Well, yeah. Like any advertiser paying a small fortune for a 30-second spot, Subway knows full well that the Superbowl audience is likely more “buffalo wings and nachos” than “hummus and crudité,” so the ad seems like good business, not sinister. After all, if people make healthier choices and don’t order it, it will disappear anyway.

    I have grown weary of the food police mentality that seems bent on limiting others’ freedom to make the “wrong” choices. And, in the end, since you already declared it “nasty,” sight unseen, it doesn’t really matter what the ingredient list says.

    While I wouldn’t order this particular sandwich, I have no issue with it being an option for those who might want to. It isn’t being offered at the expense of the healthier menu offerings (including a decent selection of veggies, at no extra charge, for those wishing to “pile on).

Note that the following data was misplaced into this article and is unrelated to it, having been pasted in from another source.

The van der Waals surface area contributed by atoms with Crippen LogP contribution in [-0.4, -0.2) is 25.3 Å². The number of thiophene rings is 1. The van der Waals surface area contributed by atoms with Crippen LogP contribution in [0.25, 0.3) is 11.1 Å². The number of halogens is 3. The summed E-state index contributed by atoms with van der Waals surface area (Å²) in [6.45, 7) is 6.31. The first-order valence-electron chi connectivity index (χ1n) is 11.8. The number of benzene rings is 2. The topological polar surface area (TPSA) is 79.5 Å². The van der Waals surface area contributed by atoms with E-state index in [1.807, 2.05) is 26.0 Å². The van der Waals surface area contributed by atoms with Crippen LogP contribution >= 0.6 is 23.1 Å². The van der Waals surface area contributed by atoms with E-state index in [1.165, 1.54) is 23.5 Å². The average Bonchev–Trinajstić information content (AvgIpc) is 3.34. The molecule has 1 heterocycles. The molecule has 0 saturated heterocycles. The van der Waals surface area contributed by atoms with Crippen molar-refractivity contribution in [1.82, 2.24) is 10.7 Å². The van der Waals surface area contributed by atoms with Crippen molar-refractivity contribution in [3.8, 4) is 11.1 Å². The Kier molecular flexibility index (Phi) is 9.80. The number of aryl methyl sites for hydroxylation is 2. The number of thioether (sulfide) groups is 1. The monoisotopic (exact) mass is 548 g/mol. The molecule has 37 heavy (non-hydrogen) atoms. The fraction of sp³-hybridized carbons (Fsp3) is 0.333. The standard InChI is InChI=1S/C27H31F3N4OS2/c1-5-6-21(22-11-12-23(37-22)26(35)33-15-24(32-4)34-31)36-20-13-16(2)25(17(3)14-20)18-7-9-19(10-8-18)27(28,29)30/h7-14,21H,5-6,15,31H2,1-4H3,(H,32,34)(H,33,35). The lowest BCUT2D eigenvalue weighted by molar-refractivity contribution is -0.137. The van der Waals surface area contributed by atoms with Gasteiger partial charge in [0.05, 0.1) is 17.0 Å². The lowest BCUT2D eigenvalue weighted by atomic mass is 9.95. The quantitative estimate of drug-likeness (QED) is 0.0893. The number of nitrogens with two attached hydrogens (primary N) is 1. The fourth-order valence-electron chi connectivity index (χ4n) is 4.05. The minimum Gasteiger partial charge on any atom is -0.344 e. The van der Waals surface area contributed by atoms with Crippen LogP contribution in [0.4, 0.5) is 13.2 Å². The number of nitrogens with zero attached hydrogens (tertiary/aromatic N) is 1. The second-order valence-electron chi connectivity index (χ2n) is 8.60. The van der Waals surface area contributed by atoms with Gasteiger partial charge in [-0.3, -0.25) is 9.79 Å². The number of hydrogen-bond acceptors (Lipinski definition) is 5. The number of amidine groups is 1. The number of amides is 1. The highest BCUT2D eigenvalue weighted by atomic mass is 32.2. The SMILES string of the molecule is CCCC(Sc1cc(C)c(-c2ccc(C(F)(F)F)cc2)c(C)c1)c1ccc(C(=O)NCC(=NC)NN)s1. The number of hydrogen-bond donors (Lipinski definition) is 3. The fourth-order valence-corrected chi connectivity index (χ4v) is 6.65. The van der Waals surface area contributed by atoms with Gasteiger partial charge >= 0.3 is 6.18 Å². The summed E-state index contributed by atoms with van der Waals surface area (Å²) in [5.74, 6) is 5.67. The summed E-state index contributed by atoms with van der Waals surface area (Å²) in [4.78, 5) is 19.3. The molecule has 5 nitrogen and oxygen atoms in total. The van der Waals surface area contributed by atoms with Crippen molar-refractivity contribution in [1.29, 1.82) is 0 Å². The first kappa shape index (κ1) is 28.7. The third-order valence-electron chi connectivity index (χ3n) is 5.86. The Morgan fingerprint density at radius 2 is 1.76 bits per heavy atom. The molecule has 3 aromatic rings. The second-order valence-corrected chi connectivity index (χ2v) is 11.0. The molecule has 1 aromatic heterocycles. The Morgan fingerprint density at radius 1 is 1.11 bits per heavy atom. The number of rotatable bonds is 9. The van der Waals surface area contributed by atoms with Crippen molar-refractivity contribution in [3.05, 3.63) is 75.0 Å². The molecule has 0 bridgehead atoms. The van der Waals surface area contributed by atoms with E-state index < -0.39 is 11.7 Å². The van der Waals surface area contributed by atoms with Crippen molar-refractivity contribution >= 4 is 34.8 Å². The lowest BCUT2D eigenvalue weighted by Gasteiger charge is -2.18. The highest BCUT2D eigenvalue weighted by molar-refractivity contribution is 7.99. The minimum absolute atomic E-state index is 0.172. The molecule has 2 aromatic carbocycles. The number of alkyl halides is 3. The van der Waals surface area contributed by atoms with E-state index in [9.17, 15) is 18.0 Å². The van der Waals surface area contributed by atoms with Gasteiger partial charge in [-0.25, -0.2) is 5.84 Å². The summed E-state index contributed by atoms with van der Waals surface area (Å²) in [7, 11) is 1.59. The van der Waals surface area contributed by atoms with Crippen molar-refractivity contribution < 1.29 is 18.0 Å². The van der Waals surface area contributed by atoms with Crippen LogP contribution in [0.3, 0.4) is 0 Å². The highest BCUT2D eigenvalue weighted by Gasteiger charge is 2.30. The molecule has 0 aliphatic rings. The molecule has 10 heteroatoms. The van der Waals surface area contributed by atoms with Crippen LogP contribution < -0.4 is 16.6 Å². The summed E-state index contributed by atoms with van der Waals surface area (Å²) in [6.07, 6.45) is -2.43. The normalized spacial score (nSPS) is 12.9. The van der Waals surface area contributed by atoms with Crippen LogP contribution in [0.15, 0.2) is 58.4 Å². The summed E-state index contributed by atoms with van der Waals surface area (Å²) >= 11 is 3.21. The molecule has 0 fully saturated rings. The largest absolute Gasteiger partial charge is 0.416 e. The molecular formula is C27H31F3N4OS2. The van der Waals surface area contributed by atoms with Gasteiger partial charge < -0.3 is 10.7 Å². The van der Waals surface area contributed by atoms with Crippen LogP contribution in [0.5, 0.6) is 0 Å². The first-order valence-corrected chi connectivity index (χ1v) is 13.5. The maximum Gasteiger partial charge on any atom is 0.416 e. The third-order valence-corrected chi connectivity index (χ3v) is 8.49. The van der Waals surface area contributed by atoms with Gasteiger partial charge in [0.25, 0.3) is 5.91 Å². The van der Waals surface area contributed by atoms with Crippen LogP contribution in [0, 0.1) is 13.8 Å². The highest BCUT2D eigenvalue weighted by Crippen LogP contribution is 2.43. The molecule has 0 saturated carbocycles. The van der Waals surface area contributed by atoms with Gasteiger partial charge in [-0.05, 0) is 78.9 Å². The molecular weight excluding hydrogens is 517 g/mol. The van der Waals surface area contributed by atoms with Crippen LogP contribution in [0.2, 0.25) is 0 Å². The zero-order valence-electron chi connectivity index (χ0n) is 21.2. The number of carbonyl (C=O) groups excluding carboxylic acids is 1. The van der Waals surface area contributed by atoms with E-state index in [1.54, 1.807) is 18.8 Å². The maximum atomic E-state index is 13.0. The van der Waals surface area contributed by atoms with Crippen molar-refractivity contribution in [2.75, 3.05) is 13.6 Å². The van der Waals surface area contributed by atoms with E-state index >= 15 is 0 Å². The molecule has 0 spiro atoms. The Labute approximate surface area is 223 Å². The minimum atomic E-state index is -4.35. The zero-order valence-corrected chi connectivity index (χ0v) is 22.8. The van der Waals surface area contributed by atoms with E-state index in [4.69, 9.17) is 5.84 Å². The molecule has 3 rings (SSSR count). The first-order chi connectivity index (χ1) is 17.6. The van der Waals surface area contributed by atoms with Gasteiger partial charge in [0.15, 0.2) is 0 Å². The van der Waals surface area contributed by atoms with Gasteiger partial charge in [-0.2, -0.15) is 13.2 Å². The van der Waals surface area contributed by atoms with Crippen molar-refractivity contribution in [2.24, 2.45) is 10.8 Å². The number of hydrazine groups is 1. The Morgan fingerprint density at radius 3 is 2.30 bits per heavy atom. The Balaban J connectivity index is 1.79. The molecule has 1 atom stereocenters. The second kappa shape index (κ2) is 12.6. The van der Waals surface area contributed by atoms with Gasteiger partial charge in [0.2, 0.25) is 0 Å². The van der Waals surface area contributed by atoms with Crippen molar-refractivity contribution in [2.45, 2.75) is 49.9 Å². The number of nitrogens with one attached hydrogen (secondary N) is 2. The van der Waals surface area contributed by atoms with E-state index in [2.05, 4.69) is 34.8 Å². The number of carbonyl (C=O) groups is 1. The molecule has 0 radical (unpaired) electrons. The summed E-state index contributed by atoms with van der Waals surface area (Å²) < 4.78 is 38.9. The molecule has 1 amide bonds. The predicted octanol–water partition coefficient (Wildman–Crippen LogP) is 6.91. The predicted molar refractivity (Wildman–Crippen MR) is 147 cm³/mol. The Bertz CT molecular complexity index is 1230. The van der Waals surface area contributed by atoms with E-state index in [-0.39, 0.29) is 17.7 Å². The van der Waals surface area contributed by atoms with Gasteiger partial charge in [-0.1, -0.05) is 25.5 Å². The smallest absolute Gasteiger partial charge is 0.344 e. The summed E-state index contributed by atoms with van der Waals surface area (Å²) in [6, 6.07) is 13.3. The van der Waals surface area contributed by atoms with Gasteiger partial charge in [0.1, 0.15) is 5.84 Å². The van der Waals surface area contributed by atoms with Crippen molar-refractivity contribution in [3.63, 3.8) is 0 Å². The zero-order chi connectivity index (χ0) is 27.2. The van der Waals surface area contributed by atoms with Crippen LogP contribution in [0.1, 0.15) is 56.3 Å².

• Fooducate

      1. If Subway wants to promote crap, then it shouldn’t pretend to be a health purveyor. That’s cheating.

      2. Advertising works. If Subway promotes unhealthy foods, that’s what people will order. It doesn’t have to be exclusively broccoli, but don’t tell us the genius marketers couldn’t find a way to promote the veggie pile theme.

      3. The food police theme is lame. Whenever someone gets a heart attack or diabetes because they ate crap for years, we all pay for it. That’s why healthcare is close to 20% of the GDP. Someone else’s “free choice” ends up costing everyone…

      • Jeremy
      • vroomvsr

        I go to subway sometimes and they have plenty of healthy food choices that are very appetizing. Just because they advertise un-healthy food doesn’t mean they have plenty of good food choices.